All accidents are bad news but hit and run accidents are even more devastating for the victims.
Here’s a rundown on information that can help you if you are the victim—or perpetrator—of a hit and run accident.
Why Do Hit And Runs Happen?
A hit and run accident, if you don’t already know, is an accident where the person driving a vehicle that hit another vehicle, a cyclist or a pedestrian, makes the choice to leave the scene of the accident.
Why do they run?
Well, you’d have to ask them, but the more common reasons are things like not having a license or insurance (or up to date versions of these), being under the influence of alcohol or drugs, having another reason to not want to interact with the police, or straight up panicking.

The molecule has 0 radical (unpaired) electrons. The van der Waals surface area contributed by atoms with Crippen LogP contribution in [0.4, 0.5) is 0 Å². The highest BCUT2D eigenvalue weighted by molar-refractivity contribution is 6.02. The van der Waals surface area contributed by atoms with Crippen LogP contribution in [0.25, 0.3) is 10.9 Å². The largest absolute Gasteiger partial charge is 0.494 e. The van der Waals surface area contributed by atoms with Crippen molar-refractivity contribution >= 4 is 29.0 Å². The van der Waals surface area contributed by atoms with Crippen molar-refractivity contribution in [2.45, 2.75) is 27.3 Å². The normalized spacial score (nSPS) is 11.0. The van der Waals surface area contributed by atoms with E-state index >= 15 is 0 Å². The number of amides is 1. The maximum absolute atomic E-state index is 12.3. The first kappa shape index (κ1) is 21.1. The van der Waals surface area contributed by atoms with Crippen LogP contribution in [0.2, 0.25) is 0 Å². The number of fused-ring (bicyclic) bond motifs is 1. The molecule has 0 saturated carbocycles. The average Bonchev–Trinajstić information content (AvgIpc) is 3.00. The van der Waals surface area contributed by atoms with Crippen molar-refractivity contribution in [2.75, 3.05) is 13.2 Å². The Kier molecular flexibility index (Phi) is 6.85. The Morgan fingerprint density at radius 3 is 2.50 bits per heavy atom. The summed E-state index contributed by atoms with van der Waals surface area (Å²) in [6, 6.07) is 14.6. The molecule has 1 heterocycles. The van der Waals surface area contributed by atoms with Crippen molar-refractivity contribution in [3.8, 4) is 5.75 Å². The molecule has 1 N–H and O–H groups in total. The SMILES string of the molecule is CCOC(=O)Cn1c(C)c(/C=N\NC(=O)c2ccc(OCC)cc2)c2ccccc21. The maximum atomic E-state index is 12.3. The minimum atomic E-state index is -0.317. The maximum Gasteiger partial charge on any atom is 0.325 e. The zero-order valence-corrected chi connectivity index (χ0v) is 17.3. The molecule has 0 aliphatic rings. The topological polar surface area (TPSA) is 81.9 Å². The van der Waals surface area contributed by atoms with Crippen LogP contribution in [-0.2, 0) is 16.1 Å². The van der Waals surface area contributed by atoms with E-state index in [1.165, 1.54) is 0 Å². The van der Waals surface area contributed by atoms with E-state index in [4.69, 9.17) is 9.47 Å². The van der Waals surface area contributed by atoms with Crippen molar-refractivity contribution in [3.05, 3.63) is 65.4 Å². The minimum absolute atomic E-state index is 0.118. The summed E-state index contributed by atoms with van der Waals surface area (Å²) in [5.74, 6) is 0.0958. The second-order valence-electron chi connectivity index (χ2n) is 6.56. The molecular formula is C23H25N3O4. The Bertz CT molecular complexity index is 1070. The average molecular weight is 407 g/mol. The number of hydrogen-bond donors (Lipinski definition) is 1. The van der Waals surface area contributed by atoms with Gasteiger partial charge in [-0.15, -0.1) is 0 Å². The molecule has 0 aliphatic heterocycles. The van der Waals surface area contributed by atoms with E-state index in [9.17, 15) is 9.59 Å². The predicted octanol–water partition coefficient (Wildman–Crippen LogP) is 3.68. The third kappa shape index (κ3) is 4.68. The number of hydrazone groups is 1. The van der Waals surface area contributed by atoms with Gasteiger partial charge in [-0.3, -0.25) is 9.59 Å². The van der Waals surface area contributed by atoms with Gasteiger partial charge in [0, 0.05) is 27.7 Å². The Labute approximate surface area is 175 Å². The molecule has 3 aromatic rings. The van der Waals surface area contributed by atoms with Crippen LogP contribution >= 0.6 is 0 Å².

There is the rare case when someone doesn’t realize they’ve hit another vehicle or a pedestrian, and just carries on with their business, though this the exception rather than the rule.
If You Hit Another Vehicle, A Cyclist Or A Pedestrian…
If it’s a minor accident, a fender bender for example, you must stop safely, check the damage and for injuries, and exchange contact and insurance information with the other driver/person. If it is more serious, with a lot of damage or there are injuries, you must stay put and contact the police.